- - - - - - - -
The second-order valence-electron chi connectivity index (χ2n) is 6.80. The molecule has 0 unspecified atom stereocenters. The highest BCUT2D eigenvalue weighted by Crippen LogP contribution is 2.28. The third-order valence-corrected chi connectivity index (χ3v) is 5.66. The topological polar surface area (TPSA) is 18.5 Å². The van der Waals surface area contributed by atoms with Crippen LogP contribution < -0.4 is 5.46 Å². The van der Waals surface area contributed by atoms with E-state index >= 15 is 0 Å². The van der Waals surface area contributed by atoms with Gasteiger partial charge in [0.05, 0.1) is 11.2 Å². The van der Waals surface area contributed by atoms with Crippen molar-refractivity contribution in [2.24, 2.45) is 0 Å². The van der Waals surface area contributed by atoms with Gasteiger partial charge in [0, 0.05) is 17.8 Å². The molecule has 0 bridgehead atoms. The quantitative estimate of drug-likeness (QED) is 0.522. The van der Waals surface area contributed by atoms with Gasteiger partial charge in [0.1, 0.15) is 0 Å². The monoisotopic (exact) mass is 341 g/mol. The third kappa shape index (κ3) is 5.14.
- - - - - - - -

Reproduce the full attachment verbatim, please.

The second-order valence-electron chi connectivity index (χ2n) is 6.80. The molecule has 0 unspecified atom stereocenters. The highest BCUT2D eigenvalue weighted by Crippen LogP contribution is 2.28. The third-order valence-corrected chi connectivity index (χ3v) is 5.66. The topological polar surface area (TPSA) is 18.5 Å². The van der Waals surface area contributed by atoms with Crippen LogP contribution < -0.4 is 5.46 Å². The van der Waals surface area contributed by atoms with E-state index >= 15 is 0 Å². The van der Waals surface area contributed by atoms with Gasteiger partial charge in [0.05, 0.1) is 11.2 Å². The van der Waals surface area contributed by atoms with Crippen molar-refractivity contribution in [2.24, 2.45) is 0 Å². The van der Waals surface area contributed by atoms with Gasteiger partial charge in [0, 0.05) is 17.8 Å². The molecule has 0 bridgehead atoms. The quantitative estimate of drug-likeness (QED) is 0.522. The van der Waals surface area contributed by atoms with Gasteiger partial charge in [0.1, 0.15) is 0 Å². The monoisotopic (exact) mass is 341 g/mol. The third kappa shape index (κ3) is 5.14.